Today, Tom Tyler Dixie cup lids can be found at antique shops and online auction sites.

Saturday, October 19, 2019

Meet Nick Musuraca A.S.C.!

Nick Musuraca, American Cinematographer, February 1941
One of the best known cinematographers for RKO – and its earlier incarnation of FBO – is Nick Musuraca. Born in Riace, Calabria, Italy on October 25, 1892, he immigrated to the United States in 1907. Nick got his start in Hollywood as a chauffeur to silent film producer and director J. Stuart Blackton. It was not long before his talent with camera lighting was noticed by Blackton, who signed Nick on as cinematographer for one of his production company’s silent films, “The Virgin Queen”, 1923. Soon after, Nick did “On the Banks of the Wabash” for Vitagraph, an elaborate production as it involved shooting on a full-sized riverboat steamboat on location, Manhasset Bay, Long Island, New York. However, Nick’s career at Vitagraph was short lived, for soon after the making of this silent film, Vitagraph was purchased by Warner Brothers. The good news is, since Blackton had connections with Vitagraph, and continued to play a directorial role with Warner Brothers, bringing along Nick for a bunch of silent films, which included stars like Tyrone Power Sr., Myrna Loy, May McAvoy, and Louise Fazenda. In 1926, Nick Musuraca was cinematographer for a small production company, B.P. Schulberg Productions, making one movie for them, “His New York Wife” starring Alice Day. The turning point of Nick’s career came when Joseph Kennedy Sr. signed him on as a regular cinematographer for FBO pictures, maintaining that position when FBO transitioned to RKO in 1928, and throughout the 1940’s, working behind the camera for everything from westerns to dramas, noir, horror and comedies.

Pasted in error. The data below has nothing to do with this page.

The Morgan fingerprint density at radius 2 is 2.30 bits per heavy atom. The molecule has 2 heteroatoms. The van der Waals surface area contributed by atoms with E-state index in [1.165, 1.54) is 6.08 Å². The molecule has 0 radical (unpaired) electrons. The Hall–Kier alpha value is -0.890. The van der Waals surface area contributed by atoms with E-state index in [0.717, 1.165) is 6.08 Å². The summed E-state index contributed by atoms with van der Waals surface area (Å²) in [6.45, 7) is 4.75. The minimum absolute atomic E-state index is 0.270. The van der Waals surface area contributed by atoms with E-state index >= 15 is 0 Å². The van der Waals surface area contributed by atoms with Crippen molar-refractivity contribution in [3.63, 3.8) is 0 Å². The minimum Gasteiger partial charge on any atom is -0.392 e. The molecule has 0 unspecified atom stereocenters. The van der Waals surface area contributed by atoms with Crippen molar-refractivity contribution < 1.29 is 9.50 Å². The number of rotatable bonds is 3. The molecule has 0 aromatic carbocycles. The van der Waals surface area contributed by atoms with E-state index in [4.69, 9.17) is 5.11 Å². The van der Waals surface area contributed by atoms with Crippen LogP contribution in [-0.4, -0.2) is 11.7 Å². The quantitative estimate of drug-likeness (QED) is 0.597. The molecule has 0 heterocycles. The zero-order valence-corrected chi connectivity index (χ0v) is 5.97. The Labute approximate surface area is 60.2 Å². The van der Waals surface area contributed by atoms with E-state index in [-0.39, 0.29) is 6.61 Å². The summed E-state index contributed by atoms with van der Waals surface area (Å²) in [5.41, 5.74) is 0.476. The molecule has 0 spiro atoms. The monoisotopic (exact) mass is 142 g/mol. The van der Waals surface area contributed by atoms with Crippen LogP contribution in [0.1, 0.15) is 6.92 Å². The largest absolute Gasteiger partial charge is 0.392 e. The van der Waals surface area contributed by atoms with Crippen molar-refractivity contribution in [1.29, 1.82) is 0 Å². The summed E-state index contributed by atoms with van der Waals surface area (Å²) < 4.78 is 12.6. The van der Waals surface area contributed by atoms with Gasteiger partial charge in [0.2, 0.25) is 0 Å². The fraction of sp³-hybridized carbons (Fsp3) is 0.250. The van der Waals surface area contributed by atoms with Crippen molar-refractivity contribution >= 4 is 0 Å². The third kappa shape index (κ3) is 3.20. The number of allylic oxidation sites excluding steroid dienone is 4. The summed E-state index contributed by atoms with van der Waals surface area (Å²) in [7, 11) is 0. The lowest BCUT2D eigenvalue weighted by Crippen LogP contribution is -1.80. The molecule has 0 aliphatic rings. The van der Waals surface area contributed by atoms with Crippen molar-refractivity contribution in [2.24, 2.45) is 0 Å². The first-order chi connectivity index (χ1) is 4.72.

Tom Tyler in "Blood on the Moon" 1948